In a similar fashion, our yield curve pod correctly predicted that the curve would not invert further from its extreme movements in 2022. The 2-, 3- and 5-year Treasuries declined by 5 to 15 basis points compared to the unchanged 10- and 30-year. What we got wrong is that the curve didn’t return completely to a normal shape. Our expectation is that it will in 2024.

Spread sectors Our moves in the MBS and emerging market sectors added value both strategically and tactically in 2023. We expected that the 2022 and early 2023 sell-off in MBS created historically wide spreads with unusually asymmetric convexity risks—or rather, lack of convexity risk. Similarly, our emerging markets team recognized opportunities that volatile spreads created for the sector and that a weakening dollar supported.

Overall, we were too defensive on corporate credit, both investment grade and high yield, within our multisector strategies. Despite what we saw as deteriorating fundamentals for a material segment of these universes, the technicals of low supply and reasonable demand overwhelmed. They created tighter spreads and positive excess returns for both, reflected in the performance of the individual funds we manage in those spaces.

Security selection Here, we were predominately right. This is best demonstrated with our internal core funds, which our portfolios utilize to efficiently access beta. In addition to capturing the strong market returns, or beta, in the all-important spread sectors, our core funds produced alpha by outperforming the market segment. High yield, mortgage and trade finance core were the primary drivers due to excellent security selection.

Ultimately, our benchmark-like performance in 2023 means that we held serve in our fixed-income portfolios. Our diversified investment process helped keep us in the game, and preserve—if not materially add to—recent process-driven gains. Sometimes being right means not being too wrong.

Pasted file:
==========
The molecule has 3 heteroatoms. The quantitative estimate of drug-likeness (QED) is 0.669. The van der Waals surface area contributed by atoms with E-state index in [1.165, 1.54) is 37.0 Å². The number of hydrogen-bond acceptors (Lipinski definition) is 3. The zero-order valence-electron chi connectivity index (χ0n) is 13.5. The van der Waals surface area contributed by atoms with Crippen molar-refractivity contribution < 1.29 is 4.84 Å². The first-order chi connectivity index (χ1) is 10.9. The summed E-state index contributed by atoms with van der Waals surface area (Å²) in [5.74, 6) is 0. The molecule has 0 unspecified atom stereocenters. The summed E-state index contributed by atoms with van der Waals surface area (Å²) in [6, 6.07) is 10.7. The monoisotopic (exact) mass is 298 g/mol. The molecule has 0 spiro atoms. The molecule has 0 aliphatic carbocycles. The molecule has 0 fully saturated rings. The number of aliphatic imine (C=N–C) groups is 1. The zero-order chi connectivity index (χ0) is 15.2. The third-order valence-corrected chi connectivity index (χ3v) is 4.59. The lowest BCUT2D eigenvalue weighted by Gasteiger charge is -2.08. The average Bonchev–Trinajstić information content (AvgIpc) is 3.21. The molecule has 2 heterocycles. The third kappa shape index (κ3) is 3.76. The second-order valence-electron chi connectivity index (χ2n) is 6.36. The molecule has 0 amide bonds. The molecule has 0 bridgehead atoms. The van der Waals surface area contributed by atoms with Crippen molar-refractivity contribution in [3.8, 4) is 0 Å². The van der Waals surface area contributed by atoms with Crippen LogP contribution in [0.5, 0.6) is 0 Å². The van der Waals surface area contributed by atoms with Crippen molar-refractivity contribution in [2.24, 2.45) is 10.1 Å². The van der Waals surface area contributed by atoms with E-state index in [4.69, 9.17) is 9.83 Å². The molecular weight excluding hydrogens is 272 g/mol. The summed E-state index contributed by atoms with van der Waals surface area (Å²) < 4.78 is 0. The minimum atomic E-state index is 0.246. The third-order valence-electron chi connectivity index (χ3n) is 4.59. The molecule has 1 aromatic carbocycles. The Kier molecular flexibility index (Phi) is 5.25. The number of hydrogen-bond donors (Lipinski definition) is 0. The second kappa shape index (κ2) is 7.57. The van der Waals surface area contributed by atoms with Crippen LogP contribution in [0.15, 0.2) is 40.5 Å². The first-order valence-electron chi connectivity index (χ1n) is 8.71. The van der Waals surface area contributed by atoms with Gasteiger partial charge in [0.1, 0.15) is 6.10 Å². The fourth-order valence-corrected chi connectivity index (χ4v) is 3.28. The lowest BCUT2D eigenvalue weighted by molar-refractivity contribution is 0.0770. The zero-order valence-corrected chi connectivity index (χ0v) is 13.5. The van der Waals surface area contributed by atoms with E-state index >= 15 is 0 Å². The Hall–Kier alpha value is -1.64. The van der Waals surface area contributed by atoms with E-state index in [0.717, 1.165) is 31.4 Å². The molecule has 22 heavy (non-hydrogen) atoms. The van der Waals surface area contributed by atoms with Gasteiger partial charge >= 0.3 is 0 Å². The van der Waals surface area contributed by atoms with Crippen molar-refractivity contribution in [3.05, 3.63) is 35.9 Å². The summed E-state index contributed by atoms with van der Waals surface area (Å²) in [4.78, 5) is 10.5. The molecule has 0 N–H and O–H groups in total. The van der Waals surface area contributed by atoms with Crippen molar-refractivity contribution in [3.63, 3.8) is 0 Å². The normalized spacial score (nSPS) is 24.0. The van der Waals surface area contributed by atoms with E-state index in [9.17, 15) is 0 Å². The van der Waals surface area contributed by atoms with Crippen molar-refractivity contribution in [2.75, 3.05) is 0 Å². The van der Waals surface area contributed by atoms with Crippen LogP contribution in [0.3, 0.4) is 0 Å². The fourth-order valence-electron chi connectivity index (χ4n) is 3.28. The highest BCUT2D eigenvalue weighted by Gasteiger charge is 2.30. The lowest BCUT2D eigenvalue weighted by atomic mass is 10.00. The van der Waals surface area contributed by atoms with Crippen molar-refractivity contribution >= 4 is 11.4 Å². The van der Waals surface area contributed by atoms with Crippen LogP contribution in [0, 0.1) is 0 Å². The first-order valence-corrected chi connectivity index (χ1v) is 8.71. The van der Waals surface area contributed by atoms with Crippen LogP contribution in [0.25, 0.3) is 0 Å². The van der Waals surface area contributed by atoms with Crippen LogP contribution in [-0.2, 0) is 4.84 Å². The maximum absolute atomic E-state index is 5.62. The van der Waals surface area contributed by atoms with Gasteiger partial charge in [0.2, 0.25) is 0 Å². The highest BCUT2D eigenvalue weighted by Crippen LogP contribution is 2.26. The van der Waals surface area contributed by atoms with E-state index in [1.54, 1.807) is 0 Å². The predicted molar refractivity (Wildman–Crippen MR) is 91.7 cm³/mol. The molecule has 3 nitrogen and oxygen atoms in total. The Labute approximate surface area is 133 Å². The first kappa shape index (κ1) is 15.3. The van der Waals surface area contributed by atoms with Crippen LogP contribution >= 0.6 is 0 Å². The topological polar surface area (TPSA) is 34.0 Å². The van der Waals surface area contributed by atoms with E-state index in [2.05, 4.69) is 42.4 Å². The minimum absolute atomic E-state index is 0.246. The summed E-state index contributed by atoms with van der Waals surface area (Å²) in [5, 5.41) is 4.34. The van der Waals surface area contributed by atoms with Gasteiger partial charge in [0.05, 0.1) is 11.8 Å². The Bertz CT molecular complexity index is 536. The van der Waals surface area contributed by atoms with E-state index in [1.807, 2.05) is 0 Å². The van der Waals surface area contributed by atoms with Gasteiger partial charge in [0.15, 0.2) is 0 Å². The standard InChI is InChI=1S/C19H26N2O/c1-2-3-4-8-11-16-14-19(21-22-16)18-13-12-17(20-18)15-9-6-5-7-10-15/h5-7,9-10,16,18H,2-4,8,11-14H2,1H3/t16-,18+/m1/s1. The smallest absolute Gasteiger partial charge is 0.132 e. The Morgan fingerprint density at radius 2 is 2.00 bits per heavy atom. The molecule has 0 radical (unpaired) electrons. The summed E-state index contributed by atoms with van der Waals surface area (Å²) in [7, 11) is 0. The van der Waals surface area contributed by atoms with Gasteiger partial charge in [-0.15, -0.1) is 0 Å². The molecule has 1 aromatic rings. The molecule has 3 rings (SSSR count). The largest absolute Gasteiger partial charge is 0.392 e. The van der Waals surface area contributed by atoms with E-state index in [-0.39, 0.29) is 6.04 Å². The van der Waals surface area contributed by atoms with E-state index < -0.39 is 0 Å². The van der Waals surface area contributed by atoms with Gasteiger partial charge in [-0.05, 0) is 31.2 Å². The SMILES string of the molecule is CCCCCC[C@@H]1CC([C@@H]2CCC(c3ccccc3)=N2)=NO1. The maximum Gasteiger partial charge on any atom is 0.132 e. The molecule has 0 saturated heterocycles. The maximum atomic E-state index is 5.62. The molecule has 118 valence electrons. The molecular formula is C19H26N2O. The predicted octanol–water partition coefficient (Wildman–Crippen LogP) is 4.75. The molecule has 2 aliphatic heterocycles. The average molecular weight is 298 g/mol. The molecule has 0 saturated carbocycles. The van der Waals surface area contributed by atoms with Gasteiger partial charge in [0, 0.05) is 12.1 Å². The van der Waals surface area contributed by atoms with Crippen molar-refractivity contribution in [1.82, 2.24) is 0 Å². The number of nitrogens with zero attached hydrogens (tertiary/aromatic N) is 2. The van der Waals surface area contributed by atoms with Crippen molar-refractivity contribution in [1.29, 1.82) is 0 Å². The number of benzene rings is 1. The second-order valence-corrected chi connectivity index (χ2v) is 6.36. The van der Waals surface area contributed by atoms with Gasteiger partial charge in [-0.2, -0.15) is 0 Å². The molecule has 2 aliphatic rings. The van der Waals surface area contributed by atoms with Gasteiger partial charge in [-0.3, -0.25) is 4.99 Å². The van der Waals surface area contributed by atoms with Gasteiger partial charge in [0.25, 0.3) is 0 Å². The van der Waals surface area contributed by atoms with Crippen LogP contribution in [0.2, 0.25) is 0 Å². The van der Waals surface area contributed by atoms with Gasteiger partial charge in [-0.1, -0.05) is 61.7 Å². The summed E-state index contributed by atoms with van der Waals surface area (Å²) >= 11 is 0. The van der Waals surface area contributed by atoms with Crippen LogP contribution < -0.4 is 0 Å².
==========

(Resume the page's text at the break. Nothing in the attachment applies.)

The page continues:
Many but not all questions were answered positively in 2023. I reported last quarter we had been persistently early with our cautious positioning in credit sectors. We begin 2024 with a similar view, driven by a range of evolving factors. To be sure, current consensus has swelled in favor of a soft landing and the “this rate cycle is different” chorus has the stage. We may indeed avert the typical tightening cycle downsides of contracting payrolls, increasing unemployment and ultimate recession—an outcome that has occurred only twice over the last 50 years. Call us cautiously pessimistic.

While the markets have decided the best-case rate cycle is the clear path, we think two other scenarios could unfold: the economy heats up quickly , with persistent inflation; or the lagged impacts of monetary policy combined with the heavy weight of interest rates are already pushing the economy into a mild recession. The latter is the more likely of the two. Long and variable lagging indicators remain in play and are flashing caution. Europe and China have weakened, and geopolitical risks have increased. We’re more neutral than this time last year, but remain cautious.